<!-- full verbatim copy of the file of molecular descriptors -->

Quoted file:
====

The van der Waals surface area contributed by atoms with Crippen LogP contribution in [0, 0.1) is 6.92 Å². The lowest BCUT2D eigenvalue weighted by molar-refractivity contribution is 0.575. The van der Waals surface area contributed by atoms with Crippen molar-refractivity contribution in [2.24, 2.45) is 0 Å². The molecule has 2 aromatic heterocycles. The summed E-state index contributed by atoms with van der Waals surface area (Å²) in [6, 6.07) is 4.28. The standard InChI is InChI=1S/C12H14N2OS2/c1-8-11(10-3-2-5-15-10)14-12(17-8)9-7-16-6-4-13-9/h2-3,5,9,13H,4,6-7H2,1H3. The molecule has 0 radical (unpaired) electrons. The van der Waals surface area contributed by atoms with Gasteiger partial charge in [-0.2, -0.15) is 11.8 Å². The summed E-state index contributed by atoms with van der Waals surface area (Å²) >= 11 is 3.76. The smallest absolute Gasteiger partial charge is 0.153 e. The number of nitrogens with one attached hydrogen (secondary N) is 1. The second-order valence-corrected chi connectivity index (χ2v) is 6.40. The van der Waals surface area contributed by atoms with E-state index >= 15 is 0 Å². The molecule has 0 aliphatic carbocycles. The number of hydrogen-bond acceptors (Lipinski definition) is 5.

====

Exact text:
The van der Waals surface area contributed by atoms with Crippen LogP contribution in [0, 0.1) is 6.92 Å². The lowest BCUT2D eigenvalue weighted by molar-refractivity contribution is 0.575. The van der Waals surface area contributed by atoms with Crippen molar-refractivity contribution in [2.24, 2.45) is 0 Å². The molecule has 2 aromatic heterocycles. The summed E-state index contributed by atoms with van der Waals surface area (Å²) in [6, 6.07) is 4.28. The standard InChI is InChI=1S/C12H14N2OS2/c1-8-11(10-3-2-5-15-10)14-12(17-8)9-7-16-6-4-13-9/h2-3,5,9,13H,4,6-7H2,1H3. The molecule has 0 radical (unpaired) electrons. The van der Waals surface area contributed by atoms with Gasteiger partial charge in [-0.2, -0.15) is 11.8 Å². The summed E-state index contributed by atoms with van der Waals surface area (Å²) >= 11 is 3.76. The smallest absolute Gasteiger partial charge is 0.153 e. The number of nitrogens with one attached hydrogen (secondary N) is 1. The second-order valence-corrected chi connectivity index (χ2v) is 6.40. The van der Waals surface area contributed by atoms with E-state index >= 15 is 0 Å². The molecule has 0 aliphatic carbocycles. The number of hydrogen-bond acceptors (Lipinski definition) is 5.